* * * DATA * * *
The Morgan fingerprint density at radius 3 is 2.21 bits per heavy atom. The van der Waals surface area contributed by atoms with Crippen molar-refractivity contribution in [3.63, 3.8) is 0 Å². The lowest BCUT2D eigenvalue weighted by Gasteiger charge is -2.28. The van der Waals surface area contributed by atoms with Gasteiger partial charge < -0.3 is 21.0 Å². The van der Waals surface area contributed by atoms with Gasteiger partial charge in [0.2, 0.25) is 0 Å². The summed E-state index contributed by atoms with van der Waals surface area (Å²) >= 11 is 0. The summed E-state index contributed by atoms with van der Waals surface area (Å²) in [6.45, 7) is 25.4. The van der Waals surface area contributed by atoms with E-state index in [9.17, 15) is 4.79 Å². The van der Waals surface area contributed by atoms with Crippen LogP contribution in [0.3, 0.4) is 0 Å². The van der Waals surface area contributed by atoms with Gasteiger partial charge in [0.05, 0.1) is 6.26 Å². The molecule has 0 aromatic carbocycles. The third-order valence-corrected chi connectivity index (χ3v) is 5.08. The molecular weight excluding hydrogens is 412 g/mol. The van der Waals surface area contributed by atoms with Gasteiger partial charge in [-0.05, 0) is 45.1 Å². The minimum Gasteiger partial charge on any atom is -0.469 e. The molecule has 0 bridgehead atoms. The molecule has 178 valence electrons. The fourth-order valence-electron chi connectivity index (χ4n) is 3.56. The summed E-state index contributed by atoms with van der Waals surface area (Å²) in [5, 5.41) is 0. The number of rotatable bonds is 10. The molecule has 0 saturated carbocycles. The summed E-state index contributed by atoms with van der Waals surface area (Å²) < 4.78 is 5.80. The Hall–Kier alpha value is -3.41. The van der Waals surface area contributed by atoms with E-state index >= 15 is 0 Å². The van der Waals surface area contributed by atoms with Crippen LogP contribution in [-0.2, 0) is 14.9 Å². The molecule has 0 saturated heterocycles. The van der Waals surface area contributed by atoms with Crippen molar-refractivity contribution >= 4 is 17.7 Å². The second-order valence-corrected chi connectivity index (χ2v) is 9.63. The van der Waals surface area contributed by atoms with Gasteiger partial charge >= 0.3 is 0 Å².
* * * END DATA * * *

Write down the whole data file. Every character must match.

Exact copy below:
The Morgan fingerprint density at radius 3 is 2.21 bits per heavy atom. The van der Waals surface area contributed by atoms with Crippen molar-refractivity contribution in [3.63, 3.8) is 0 Å². The lowest BCUT2D eigenvalue weighted by Gasteiger charge is -2.28. The van der Waals surface area contributed by atoms with Gasteiger partial charge < -0.3 is 21.0 Å². The van der Waals surface area contributed by atoms with Gasteiger partial charge in [0.2, 0.25) is 0 Å². The summed E-state index contributed by atoms with van der Waals surface area (Å²) >= 11 is 0. The summed E-state index contributed by atoms with van der Waals surface area (Å²) in [6.45, 7) is 25.4. The van der Waals surface area contributed by atoms with E-state index in [9.17, 15) is 4.79 Å². The van der Waals surface area contributed by atoms with Crippen LogP contribution in [0.3, 0.4) is 0 Å². The van der Waals surface area contributed by atoms with Gasteiger partial charge in [0.05, 0.1) is 6.26 Å². The molecule has 0 aromatic carbocycles. The third-order valence-corrected chi connectivity index (χ3v) is 5.08. The molecular weight excluding hydrogens is 412 g/mol. The van der Waals surface area contributed by atoms with Gasteiger partial charge in [-0.05, 0) is 45.1 Å². The minimum Gasteiger partial charge on any atom is -0.469 e. The molecule has 0 bridgehead atoms. The molecule has 178 valence electrons. The fourth-order valence-electron chi connectivity index (χ4n) is 3.56. The summed E-state index contributed by atoms with van der Waals surface area (Å²) in [5, 5.41) is 0. The number of rotatable bonds is 10. The molecule has 0 saturated carbocycles. The summed E-state index contributed by atoms with van der Waals surface area (Å²) < 4.78 is 5.80. The Hall–Kier alpha value is -3.41. The van der Waals surface area contributed by atoms with E-state index >= 15 is 0 Å². The van der Waals surface area contributed by atoms with Crippen LogP contribution in [-0.2, 0) is 14.9 Å². The molecule has 0 saturated heterocycles. The van der Waals surface area contributed by atoms with Crippen molar-refractivity contribution >= 4 is 17.7 Å². The second-order valence-corrected chi connectivity index (χ2v) is 9.63. The van der Waals surface area contributed by atoms with Gasteiger partial charge >= 0.3 is 0 Å².